Society of Ireland
 

World War II and The Emergency

The policy of Irish neutrality during World War II was adopted by the Oireachtas (parliament of Ireland) at the instigation of Eamon de Valera, the Taoiseach upon the outbreak of hostilities in Europe. It was maintained throughout the conflict, in spite of several German air raids and attacks on Ireland's shipping fleet by Allies and Axis alike. De Valera refrained from joining either the Allies or Axis powers. While the possibility of not only a German but also a British invasion were discussed in the Dail, and either eventuality was prepared for, with the most detailed preparations being done in tandem with the Allies under Plan W. De Valera's ruling party, Fianna Fail, supported his neutral policy for the duration of the war. This period is known in Ireland as the Emergency, owing to the wording of the constitutional article employed to suspend normal government of the country. Pursuing a policy of neutrality required attaining a balance between the strict observance of non-alignment and the taking of practical steps in order to repel or discourage an invasion from either of the two concerned parties. Despite the official position of neutrality, there were many unpublicized contraventions of this, such as permitting the use of the Donegal Corridor to allied military aircraft, and extensive cooperation between Allied and Irish intelligence, the exchanges of information, such as detailed weather reports of the Atlantic Ocean; with for example the decision to go ahead with the D-day landings being decided by a weather report from Blacksod Bay, County Mayo.

he Irish government had good reason to be concerned lest the War in Europe re-open the wounds of the Civil War. There were pro- and anti-fascist movements in Ireland, and the IRA continued to pursue its own agenda. Former Old IRA commander and founder of the Fine Gael Party General Eoin O'Duffy became a leader of the fascist Blueshirt organisation in 1932-33, although Fine Gael were not in power during the war.[9] He was active in creating links between the IRA and German Nazi politicians.[citation needed] The pro-Nazi sympathies and anti-semitism of some Irish politicians during World War II were once airbrushed from history, but Ireland is now beginning to acknowledge them. In recognition of his consistent support for Ireland's Jews, Eamon De Valera, Ireland's Taoiseach, during the war has a forest in Israel named in his honor. In this context, it is relevant to note that two Irish contingents fought in the 1937 Spanish Civil War but on opposing sides. O'Duffy's pro-Nationalist (Fascist) Irish Brigade fought with the Nationalists and the pro-Republican Irish contingent of the International Brigades fought with the Republicans, though neither had government support. In the six months prior to the onset of war there had been an escalation of Irish Republican Army violence and a bombing campaign in Britain under the new leadership of Sean Russell. De Valera, who had tolerated the IRA as recently as 1936, responded with the Offences against the State Act, 1939. Upon the outbreak of the main conflict in September, subversive activity was regarded as endangering the security of the state. There were fears that the United Kingdom, eager to secure Irish ports for their air and naval forces, might use the attacks as a pretext for an invasion of Ireland and a forcible seizure of the assets in question. Furthermore, the possibility that the IRA (in line with the Irish nationalist tradition of courting allies in Europe) might link up with German agents, thereby compromising Irish non-involvement, was considered.[citation needed] This threat was real: Russell, in May 1940, travelled to Berlin in an effort to get arms and support for the IRA. He received training in German ordnance but died on a submarine while returning to Ireland as part of Operation Dove.[13] A small number of inadequately-prepared German agents were sent to Ireland, but those that did arrive were quickly picked up by the G2 (the Irish military intelligence branch). Active republicans were interned at the Curragh or given prison sentences; six men were hanged under newly legislated acts of treason and three more died on hunger strike. The Germans also later came to realize they had overestimated the abilities of the IRA. By 1943, the IRA had all but ceased to exist. In the Free State, neutrality was popular, despite rationing and economic pressure.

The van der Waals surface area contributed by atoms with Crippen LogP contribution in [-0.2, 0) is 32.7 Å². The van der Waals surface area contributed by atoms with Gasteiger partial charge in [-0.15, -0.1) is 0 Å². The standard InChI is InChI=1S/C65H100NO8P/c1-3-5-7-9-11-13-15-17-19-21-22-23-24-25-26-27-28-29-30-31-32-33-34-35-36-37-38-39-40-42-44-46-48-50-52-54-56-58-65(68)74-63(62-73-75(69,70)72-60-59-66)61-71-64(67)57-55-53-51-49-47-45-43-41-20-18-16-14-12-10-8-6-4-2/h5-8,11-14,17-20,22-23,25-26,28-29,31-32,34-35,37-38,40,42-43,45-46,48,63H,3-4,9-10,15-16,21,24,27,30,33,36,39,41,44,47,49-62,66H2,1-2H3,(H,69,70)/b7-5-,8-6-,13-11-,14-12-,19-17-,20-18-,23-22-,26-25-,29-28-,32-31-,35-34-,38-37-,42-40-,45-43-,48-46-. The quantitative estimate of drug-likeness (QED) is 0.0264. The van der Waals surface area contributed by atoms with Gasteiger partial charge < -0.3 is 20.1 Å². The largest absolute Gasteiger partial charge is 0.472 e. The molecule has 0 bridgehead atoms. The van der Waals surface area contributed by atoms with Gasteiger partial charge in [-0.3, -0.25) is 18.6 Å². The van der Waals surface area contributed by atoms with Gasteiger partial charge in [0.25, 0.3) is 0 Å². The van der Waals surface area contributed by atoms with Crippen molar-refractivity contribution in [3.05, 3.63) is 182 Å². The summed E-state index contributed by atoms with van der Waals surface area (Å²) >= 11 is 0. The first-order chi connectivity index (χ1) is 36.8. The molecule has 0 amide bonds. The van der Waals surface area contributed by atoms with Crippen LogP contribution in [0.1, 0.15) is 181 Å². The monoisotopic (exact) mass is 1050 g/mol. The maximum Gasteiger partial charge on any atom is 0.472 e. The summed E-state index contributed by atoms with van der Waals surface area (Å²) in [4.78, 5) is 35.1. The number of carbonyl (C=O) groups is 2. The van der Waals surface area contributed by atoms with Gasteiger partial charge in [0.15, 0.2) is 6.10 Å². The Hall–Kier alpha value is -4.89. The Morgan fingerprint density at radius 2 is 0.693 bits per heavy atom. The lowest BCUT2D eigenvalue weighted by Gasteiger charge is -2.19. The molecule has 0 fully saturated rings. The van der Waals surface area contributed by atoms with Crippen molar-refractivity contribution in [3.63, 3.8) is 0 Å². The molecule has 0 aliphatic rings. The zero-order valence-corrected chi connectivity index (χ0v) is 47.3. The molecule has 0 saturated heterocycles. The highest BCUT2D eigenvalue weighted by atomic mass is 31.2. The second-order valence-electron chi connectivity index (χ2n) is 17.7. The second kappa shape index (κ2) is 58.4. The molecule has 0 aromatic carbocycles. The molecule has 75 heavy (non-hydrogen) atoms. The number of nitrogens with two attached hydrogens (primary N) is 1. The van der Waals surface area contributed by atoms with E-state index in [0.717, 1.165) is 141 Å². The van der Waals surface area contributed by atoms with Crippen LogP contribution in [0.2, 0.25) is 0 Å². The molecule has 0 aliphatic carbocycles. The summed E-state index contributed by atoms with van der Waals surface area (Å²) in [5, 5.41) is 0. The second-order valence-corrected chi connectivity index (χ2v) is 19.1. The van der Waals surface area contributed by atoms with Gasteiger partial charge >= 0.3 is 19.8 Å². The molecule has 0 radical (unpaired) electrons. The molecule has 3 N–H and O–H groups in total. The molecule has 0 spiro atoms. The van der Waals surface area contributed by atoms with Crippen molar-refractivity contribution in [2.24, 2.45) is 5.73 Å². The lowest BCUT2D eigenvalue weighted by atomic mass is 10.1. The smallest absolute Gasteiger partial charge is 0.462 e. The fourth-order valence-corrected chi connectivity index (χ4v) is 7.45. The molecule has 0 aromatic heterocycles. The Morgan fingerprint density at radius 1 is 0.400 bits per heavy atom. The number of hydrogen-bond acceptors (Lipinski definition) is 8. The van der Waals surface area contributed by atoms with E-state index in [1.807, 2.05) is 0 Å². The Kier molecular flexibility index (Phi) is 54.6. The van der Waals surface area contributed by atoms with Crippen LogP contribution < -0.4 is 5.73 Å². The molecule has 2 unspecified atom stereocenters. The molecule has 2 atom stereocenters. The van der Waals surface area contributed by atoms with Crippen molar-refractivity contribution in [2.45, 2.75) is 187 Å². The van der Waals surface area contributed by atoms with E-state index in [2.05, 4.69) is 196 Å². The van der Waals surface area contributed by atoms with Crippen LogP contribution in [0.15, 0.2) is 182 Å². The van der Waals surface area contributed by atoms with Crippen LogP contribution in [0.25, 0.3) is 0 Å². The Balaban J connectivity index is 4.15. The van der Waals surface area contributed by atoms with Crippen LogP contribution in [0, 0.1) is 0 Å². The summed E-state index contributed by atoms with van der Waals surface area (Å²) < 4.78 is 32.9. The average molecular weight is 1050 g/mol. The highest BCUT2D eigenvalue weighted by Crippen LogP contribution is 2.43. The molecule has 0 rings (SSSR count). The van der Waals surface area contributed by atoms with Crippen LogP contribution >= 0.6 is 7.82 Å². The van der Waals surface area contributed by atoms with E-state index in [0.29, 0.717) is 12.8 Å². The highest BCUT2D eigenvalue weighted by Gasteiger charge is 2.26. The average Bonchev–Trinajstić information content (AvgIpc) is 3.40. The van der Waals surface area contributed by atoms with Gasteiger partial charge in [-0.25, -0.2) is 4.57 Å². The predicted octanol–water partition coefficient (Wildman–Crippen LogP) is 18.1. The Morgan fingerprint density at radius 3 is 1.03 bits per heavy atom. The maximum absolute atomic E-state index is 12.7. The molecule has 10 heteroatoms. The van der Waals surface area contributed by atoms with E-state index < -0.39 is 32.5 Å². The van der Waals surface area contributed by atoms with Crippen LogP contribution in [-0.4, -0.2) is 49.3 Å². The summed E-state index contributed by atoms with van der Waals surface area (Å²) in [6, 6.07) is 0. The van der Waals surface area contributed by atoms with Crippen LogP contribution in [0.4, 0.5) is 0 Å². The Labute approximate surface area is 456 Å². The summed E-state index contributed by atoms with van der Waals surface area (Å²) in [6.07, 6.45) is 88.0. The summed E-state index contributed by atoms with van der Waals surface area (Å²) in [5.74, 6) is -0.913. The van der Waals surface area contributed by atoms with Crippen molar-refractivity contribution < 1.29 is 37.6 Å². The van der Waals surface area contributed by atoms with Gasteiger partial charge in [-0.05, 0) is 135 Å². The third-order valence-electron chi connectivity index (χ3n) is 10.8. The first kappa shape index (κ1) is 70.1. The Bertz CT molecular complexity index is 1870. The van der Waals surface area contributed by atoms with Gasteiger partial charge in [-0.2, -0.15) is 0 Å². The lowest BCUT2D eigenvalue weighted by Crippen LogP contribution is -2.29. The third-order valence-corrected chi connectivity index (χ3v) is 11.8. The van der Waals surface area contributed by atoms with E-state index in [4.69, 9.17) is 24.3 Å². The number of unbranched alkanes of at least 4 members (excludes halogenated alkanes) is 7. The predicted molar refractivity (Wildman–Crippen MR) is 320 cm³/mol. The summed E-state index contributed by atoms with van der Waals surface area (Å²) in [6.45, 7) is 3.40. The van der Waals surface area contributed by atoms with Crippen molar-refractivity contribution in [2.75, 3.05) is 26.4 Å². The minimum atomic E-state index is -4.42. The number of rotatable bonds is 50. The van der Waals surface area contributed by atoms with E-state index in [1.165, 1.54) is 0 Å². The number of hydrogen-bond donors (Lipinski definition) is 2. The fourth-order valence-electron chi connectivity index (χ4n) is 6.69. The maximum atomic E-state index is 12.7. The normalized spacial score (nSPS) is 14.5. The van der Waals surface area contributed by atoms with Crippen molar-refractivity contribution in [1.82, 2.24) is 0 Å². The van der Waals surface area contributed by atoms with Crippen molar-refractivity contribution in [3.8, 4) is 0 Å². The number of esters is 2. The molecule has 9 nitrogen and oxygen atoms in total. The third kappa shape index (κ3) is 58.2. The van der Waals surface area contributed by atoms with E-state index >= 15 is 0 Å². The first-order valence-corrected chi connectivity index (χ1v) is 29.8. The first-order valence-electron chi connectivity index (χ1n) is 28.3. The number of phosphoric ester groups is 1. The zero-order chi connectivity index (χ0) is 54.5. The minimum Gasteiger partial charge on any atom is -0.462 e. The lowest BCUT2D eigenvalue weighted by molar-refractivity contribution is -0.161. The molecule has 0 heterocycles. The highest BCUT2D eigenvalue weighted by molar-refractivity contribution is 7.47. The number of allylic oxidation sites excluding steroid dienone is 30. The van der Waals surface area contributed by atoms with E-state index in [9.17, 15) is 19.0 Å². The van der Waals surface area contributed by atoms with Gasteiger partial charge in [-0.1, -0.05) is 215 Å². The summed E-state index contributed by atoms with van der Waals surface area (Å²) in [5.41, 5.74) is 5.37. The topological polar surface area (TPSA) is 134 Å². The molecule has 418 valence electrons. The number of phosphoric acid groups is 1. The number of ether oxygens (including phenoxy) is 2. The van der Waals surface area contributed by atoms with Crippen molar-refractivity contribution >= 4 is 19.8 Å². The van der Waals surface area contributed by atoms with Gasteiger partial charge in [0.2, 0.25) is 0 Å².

ESHSI, Department of Modern History, Trinity College, Dublin, Republic of Ireland Contact: Membership Secretary